NASA Scrubs Artemis Launch Because of Engine Bleed

NASA scrubbed the Monday Artemis launch because of fuel leaks.

SLS has a stress crack.

UPDATE:NASA says the problem was due to an “engine bleed” issue. One of the four main engines could not be properly chilled ahead of its ignition.

If they do not have to send the SLS rocket back to the Vehicle Assembly building, then they have to fix and make it work for launch before September 5. Emptying the tanks to try to fix and then trying again would happen September 2nd at the earliest.

Hydrogen fuel leaks impacted NASA’s countdown test in April, resulting in numerous repairs. Another test in June had more success, but still experienced some leakage.

Monday, was the first full reloading of cryo fuel.

This will likely mean sending the rocket back for more repairs. This would mean October or later for the next try.

If the first Artemis test launch is successful it would send the Orion capsule with three dummies around the Moon. Astronauts would ride in the second flight and soar around the moon. The hope is to perform the second launch in 2024. A two-person lunar landing could happen by the end of 2025.

Thirteen secondary payloads will also come to the Moon on Artemis I. The payloads include small satellites that will study the lunar surface, measure magnetic fields in space, and assess the impact of space radiation. These satellites will launch in Orion’s stage adapter. Another four payloads will fly on Artemis I inside the Orion crew module, including a vest that could help astronauts avoid harmful space radiation in future deep space missions.

Artemis II
This mission is crewed and tests Orion’s life support systems with four astronauts aboard. Artemis II will demonstrate critical functions including mission planning, system performance, crew interfaces, and navigation and guidance beyond low Earth orbit. After launching, SLS will orbit the Earth twice, firing its engines to build up the speed to push it to the Moon. Artemis II will be a lunar flyby. It will not land on the lunar surface.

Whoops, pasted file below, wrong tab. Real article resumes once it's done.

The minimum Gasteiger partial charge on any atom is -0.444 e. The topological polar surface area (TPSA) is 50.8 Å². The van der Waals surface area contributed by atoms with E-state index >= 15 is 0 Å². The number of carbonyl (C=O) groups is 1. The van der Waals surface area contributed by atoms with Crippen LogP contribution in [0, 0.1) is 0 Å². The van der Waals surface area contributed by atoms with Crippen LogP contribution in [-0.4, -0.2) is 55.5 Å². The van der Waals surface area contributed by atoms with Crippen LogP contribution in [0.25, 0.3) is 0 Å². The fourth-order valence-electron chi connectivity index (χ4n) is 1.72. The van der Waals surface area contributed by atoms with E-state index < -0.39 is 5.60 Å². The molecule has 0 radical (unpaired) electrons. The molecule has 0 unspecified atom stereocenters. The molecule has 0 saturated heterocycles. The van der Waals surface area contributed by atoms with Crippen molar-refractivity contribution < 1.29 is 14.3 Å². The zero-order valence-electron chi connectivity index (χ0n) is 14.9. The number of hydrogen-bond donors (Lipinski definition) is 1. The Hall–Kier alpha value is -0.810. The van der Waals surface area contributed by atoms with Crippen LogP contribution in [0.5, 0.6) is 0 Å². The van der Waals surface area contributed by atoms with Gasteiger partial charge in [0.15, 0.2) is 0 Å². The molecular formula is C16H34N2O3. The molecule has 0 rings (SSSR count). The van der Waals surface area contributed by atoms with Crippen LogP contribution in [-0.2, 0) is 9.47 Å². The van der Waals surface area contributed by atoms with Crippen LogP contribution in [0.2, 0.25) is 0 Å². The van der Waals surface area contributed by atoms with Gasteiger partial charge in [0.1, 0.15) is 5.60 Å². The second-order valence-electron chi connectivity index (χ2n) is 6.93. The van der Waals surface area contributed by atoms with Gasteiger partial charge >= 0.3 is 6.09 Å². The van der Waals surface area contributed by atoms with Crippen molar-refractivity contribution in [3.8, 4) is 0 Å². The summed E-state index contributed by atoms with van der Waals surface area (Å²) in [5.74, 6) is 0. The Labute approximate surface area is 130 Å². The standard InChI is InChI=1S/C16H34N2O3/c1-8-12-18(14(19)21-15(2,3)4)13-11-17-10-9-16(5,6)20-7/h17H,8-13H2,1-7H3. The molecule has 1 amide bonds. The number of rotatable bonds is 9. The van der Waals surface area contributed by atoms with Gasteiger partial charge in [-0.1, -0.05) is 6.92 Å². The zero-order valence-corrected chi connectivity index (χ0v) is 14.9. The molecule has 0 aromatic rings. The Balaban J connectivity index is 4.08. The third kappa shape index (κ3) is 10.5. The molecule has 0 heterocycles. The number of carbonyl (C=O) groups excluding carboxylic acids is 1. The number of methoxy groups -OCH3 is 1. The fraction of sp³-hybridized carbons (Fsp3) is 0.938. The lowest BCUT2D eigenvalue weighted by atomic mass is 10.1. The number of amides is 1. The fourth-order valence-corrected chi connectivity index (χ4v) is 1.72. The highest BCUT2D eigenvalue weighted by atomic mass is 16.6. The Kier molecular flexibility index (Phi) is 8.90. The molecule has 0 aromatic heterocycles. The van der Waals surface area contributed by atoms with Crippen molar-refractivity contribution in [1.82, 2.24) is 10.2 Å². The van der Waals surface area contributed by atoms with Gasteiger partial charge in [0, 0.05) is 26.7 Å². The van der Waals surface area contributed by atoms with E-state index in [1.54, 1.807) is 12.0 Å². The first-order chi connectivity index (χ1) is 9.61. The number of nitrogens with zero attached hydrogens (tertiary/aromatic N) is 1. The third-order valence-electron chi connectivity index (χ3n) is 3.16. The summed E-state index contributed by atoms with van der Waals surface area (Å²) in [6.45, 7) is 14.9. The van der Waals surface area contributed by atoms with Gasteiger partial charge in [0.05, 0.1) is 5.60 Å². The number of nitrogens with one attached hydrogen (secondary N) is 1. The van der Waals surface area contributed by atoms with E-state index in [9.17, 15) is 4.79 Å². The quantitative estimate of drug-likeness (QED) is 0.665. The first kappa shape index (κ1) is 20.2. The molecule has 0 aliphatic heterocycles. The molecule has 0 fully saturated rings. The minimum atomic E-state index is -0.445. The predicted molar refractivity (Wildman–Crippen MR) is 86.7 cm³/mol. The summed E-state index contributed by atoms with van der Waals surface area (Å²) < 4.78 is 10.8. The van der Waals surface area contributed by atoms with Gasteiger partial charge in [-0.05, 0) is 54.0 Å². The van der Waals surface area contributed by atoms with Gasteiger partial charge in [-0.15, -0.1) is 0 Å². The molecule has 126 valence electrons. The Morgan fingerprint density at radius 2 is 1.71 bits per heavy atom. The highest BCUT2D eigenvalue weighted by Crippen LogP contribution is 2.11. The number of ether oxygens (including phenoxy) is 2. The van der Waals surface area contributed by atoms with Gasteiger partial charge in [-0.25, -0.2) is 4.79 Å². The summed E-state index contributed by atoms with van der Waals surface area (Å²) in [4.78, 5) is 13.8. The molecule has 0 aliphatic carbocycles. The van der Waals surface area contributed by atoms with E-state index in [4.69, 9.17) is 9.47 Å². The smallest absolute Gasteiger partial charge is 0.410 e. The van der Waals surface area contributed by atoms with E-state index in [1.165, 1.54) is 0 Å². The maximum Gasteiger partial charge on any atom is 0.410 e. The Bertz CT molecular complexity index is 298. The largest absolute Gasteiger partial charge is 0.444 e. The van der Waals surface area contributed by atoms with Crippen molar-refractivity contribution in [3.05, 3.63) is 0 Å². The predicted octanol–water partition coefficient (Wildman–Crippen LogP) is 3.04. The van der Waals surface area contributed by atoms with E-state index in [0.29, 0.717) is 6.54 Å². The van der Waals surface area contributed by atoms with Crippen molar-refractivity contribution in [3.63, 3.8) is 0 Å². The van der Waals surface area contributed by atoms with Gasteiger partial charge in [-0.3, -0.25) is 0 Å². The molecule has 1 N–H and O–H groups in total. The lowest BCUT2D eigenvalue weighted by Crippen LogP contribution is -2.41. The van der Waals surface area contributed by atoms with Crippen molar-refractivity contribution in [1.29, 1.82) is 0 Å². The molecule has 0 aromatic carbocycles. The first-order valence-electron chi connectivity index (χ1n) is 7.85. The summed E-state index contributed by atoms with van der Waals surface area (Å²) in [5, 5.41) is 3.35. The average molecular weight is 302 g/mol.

Artemis II mission would last about 21 days.

Artemis III
Artemis III is the second crewed mission of the program, and the first to land astronauts on the Moon. The crew will visit the Moon’s south pole to search for water, study its surface, test technologies, and learn to work on a world outside Earth.

After a multi-phase design effort, on 16 April 2021, NASA selected SpaceX to develop Starship HLS and deliver it to the Gateway orbit prior to arrival of the crew for use on the Artemis 3 mission. The delivery requires that Starship HLS be refueled in low Earth orbit (LEO) before boosting the NRHO, and this refueling requires a prepositioned propellant depot in LEO that is filled by multiple tanker flights. Two astronauts will transfer from Orion to Starship HLS, which will descend to the lunar surface and sustain them for several days before returning them to Orion.

Written by Brian Wang,

18 thoughts on “NASA Scrubs Artemis Launch Because of Engine Bleed”

  1. I hope SpaceX gets a Starship into orbit before the SLS goes up. I really, really do. I’m not rooting for NASA to have launch failures or to lose rockets: that’s my taxes at work (isn’t it?). I want everyone to succeed at getting their stuff into space.

    I just want SpaceX to get there first because I want private industry to seem viable in terms of interplanetary travel, and because I feel like the FAA is attempting to ground SpaceX until SLS can launch. I know that’s a popular conspiracy theory, but it still wouldn’t surprise me one bit.

    • There doesn’t have to be a conspiracy for it to be better for everyone if Starship launches first and SLS/Orion is canceled ASAP. Every dollar wasted on it could be spent advancing real space faring capabilities now that Starship exists. Every Engineer and technician working on it will find work in a new competitive Space industry not based on pork distribution and corporate welfare. SLS/Orion is painful waste of money and talent that needs to be killed as soon as possible.